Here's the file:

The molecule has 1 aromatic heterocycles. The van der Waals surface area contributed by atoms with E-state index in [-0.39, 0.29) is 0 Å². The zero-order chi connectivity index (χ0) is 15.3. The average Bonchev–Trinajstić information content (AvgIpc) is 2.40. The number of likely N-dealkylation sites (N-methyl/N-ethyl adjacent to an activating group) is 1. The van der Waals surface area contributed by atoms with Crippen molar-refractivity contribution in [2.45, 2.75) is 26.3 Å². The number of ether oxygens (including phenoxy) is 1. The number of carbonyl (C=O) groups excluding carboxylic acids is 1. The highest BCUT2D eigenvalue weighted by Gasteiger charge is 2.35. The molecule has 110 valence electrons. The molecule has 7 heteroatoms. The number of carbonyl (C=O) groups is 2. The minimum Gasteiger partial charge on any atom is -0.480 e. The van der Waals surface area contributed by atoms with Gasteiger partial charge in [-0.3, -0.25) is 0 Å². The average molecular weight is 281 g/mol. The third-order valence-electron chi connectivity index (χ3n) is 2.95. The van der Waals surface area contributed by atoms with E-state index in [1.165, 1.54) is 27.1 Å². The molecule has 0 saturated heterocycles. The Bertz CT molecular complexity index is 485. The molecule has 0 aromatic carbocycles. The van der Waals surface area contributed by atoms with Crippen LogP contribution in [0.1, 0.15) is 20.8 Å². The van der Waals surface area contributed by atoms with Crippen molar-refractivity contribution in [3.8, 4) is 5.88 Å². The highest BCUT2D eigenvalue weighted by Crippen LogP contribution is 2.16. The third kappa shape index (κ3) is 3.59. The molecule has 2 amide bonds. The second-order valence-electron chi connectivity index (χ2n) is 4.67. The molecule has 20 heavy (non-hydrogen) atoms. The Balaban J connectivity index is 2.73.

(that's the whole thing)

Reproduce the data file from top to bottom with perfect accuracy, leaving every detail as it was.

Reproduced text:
The molecule has 1 aromatic heterocycles. The van der Waals surface area contributed by atoms with E-state index in [-0.39, 0.29) is 0 Å². The zero-order chi connectivity index (χ0) is 15.3. The average Bonchev–Trinajstić information content (AvgIpc) is 2.40. The number of likely N-dealkylation sites (N-methyl/N-ethyl adjacent to an activating group) is 1. The van der Waals surface area contributed by atoms with Crippen molar-refractivity contribution in [2.45, 2.75) is 26.3 Å². The number of ether oxygens (including phenoxy) is 1. The number of carbonyl (C=O) groups excluding carboxylic acids is 1. The highest BCUT2D eigenvalue weighted by Gasteiger charge is 2.35. The molecule has 110 valence electrons. The molecule has 7 heteroatoms. The number of carbonyl (C=O) groups is 2. The minimum Gasteiger partial charge on any atom is -0.480 e. The van der Waals surface area contributed by atoms with Gasteiger partial charge in [-0.3, -0.25) is 0 Å². The average molecular weight is 281 g/mol. The third-order valence-electron chi connectivity index (χ3n) is 2.95. The van der Waals surface area contributed by atoms with E-state index in [1.165, 1.54) is 27.1 Å². The molecule has 0 saturated heterocycles. The Bertz CT molecular complexity index is 485. The molecule has 0 aromatic carbocycles. The van der Waals surface area contributed by atoms with Crippen LogP contribution in [0.1, 0.15) is 20.8 Å². The van der Waals surface area contributed by atoms with Crippen molar-refractivity contribution in [3.8, 4) is 5.88 Å². The highest BCUT2D eigenvalue weighted by Crippen LogP contribution is 2.16. The third kappa shape index (κ3) is 3.59. The molecule has 2 amide bonds. The second-order valence-electron chi connectivity index (χ2n) is 4.67. The molecule has 20 heavy (non-hydrogen) atoms. The Balaban J connectivity index is 2.73.